What is customer feedback analysis?
Customer feedback is input from users and consumers regarding a range of relevant topics including product, customer service, brand, experience and more. Customer feedback analysis tools uncover trends and consistent themes within the data in regards to strengths and weaknesses specific to your brand.
Customer feedback can be a treasure trove of qualitative data and actionable insights – but in the wrong hands, won’t reach its full potential. Large amounts of data are cumbersome, taking too long and too much effort to analyze.
Manual coding leaves your analysis subject to human bias and error. You’re much more likely to allow preconceived hypotheses to shape the way you view the data, in turn overlooking important insights with the power to transform internal perceptions.
Globally, 52% of consumers aged 25-34 post reviews online, and 36% use reviews for brand and product research. That’s a huge portion of consumers relying on information you have no influence over.
Online reviews are typically unprompted, which leaves you with little control over what they say. This can be damaging if prospective customers see consistent negative reviews, but it also helps to ensure objectivity during the analysis process. By analyzing review data, your brand can uncover persistent red flags that discourage potential customers from buying.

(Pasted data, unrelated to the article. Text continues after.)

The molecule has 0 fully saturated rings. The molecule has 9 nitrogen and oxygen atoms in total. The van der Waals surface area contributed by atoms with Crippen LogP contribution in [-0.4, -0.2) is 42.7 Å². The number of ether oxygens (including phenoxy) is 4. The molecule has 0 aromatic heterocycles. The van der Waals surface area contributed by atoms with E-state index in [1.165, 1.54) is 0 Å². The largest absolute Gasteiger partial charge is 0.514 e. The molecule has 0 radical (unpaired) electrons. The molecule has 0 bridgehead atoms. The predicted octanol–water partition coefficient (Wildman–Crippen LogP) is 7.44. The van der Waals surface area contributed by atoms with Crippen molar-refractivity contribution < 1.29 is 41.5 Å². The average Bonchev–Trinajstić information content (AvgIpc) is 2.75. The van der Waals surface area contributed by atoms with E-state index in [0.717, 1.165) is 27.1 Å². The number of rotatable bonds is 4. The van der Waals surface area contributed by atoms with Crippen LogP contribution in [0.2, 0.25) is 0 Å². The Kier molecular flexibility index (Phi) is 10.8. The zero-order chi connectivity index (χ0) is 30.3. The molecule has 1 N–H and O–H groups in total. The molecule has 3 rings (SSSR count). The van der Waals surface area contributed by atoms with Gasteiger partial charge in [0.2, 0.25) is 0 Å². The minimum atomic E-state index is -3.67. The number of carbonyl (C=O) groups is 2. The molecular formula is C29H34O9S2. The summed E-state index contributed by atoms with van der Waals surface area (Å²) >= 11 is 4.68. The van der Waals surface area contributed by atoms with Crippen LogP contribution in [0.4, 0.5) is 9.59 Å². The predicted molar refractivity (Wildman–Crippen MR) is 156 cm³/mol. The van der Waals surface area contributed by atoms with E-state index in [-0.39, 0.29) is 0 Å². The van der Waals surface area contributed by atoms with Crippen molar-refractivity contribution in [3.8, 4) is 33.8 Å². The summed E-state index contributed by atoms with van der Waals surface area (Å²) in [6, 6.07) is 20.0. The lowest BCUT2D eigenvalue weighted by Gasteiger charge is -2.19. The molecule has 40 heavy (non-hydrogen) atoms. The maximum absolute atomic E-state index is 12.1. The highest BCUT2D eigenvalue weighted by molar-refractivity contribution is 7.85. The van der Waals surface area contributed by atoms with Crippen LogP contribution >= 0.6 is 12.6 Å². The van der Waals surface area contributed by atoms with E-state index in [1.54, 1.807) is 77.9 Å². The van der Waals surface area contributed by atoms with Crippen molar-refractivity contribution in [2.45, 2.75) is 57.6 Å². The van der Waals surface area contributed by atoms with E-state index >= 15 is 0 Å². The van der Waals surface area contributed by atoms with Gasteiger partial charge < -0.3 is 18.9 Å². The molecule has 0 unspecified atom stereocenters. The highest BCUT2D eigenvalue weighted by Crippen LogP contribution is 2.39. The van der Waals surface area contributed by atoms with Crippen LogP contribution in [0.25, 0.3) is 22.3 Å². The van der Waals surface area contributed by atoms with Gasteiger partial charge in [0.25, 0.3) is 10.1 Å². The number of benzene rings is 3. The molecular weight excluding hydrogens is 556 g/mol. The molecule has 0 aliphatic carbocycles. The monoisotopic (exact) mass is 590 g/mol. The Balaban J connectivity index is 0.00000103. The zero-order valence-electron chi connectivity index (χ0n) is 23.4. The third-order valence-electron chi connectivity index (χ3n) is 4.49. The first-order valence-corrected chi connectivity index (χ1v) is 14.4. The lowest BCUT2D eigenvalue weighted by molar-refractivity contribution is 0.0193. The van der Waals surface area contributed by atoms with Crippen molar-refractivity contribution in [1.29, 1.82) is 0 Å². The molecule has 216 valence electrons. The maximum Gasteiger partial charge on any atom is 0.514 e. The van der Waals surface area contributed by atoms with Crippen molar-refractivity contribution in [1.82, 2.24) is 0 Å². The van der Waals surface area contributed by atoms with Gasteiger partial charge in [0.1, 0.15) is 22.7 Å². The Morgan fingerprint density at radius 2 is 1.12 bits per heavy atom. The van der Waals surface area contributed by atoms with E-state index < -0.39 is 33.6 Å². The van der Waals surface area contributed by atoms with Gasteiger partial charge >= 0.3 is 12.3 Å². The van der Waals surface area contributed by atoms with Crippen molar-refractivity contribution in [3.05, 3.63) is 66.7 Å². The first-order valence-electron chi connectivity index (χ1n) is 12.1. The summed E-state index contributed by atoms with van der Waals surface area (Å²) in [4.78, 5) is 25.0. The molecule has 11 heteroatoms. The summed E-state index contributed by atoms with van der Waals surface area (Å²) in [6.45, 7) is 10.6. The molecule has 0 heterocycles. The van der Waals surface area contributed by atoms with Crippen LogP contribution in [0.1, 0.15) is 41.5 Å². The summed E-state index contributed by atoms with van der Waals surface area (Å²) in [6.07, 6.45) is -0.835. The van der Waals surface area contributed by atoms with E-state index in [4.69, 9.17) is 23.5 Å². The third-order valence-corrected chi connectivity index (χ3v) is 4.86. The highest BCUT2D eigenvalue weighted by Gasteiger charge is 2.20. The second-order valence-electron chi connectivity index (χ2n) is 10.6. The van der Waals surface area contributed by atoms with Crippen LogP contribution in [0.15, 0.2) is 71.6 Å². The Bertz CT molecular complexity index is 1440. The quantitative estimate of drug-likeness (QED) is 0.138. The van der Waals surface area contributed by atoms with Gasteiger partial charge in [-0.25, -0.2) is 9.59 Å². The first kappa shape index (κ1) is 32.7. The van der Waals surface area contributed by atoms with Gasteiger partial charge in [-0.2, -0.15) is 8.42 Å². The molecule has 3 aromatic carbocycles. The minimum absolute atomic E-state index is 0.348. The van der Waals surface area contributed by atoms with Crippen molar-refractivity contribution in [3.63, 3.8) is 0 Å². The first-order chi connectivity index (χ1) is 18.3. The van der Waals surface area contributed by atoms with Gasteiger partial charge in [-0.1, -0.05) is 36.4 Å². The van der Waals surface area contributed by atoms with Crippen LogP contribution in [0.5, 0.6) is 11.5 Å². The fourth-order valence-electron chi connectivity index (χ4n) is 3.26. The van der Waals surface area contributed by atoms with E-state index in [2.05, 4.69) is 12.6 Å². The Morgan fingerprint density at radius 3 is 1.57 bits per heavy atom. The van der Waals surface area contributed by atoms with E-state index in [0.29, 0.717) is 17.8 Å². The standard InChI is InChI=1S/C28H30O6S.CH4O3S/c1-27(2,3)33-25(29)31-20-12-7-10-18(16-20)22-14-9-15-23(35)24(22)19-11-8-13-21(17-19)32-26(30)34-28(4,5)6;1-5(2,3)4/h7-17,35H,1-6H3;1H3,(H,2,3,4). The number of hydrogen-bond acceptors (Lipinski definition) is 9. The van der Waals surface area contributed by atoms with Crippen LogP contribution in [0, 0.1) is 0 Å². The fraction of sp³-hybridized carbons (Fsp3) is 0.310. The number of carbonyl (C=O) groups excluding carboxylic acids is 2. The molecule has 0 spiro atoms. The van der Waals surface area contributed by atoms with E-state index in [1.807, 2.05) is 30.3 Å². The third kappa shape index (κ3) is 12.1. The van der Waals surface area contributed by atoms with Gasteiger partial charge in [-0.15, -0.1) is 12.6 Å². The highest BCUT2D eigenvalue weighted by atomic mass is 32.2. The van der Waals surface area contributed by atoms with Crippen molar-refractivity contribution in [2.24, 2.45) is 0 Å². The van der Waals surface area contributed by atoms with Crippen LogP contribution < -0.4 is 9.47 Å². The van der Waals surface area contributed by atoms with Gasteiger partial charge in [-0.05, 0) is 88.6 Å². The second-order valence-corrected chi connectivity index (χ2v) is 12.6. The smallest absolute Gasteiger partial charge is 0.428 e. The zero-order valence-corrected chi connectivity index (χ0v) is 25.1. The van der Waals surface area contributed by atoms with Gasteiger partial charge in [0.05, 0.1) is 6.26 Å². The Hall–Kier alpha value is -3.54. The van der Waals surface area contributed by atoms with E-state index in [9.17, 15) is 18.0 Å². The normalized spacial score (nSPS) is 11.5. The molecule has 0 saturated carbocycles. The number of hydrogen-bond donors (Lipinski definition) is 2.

4.62 billion people (58.4% of the world’s population) use some form of social media. This gigantic mass of organic conversation is at your fingertips, just waiting to be analyzed.
Customers not only use social media platforms to communicate issues directly to brands, they also discuss general brand perception within their own network. Consumers are less likely to use social media to formally review a product or experience, but the organic nature of social conversations can lead to an authentic understanding of brand perception.
Forums are a facet of social media that typically result in inquiry-prompted conversation and long form discussions. These detailed conversations are optimal for qualitative analysis. In-depth, lengthy responses offer more words for analysis and often uncover a deeper understanding of the why and how behind the what.